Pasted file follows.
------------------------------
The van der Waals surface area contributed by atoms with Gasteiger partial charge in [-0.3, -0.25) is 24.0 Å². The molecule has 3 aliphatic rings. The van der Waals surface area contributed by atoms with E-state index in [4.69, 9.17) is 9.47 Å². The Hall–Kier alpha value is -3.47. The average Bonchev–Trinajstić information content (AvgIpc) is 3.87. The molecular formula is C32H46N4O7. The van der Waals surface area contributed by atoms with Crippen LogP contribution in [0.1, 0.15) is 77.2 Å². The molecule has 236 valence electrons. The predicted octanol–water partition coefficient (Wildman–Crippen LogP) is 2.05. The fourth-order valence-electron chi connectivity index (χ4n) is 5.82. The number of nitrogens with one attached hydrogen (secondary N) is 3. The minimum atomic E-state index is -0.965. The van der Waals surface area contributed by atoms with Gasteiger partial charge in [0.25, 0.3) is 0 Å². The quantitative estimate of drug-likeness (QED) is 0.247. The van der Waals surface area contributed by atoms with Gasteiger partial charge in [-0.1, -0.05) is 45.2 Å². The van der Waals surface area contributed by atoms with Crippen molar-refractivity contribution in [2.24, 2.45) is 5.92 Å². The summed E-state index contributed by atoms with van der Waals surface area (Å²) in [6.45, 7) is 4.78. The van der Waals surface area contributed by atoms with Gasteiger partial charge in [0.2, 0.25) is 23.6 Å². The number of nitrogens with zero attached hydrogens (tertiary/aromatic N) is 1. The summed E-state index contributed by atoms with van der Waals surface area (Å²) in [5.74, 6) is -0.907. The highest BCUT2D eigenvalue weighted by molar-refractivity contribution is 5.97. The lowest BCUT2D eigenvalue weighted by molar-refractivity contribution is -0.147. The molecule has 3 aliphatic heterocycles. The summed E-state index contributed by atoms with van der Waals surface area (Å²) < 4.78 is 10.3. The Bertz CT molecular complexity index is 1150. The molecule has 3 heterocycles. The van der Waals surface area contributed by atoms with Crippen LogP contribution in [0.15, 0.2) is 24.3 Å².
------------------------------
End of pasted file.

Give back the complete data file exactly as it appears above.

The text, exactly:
The van der Waals surface area contributed by atoms with Gasteiger partial charge in [-0.3, -0.25) is 24.0 Å². The molecule has 3 aliphatic rings. The van der Waals surface area contributed by atoms with E-state index in [4.69, 9.17) is 9.47 Å². The Hall–Kier alpha value is -3.47. The average Bonchev–Trinajstić information content (AvgIpc) is 3.87. The molecular formula is C32H46N4O7. The van der Waals surface area contributed by atoms with Crippen LogP contribution in [0.1, 0.15) is 77.2 Å². The molecule has 236 valence electrons. The predicted octanol–water partition coefficient (Wildman–Crippen LogP) is 2.05. The fourth-order valence-electron chi connectivity index (χ4n) is 5.82. The number of nitrogens with one attached hydrogen (secondary N) is 3. The minimum atomic E-state index is -0.965. The van der Waals surface area contributed by atoms with Gasteiger partial charge in [0.25, 0.3) is 0 Å². The quantitative estimate of drug-likeness (QED) is 0.247. The van der Waals surface area contributed by atoms with Gasteiger partial charge in [-0.1, -0.05) is 45.2 Å². The van der Waals surface area contributed by atoms with Crippen molar-refractivity contribution in [2.24, 2.45) is 5.92 Å². The summed E-state index contributed by atoms with van der Waals surface area (Å²) in [6.45, 7) is 4.78. The van der Waals surface area contributed by atoms with Gasteiger partial charge in [0.2, 0.25) is 23.6 Å². The number of nitrogens with zero attached hydrogens (tertiary/aromatic N) is 1. The summed E-state index contributed by atoms with van der Waals surface area (Å²) in [5.74, 6) is -0.907. The highest BCUT2D eigenvalue weighted by molar-refractivity contribution is 5.97. The lowest BCUT2D eigenvalue weighted by molar-refractivity contribution is -0.147. The molecule has 3 aliphatic heterocycles. The summed E-state index contributed by atoms with van der Waals surface area (Å²) < 4.78 is 10.3. The Bertz CT molecular complexity index is 1150. The molecule has 3 heterocycles. The van der Waals surface area contributed by atoms with Crippen LogP contribution in [0.15, 0.2) is 24.3 Å².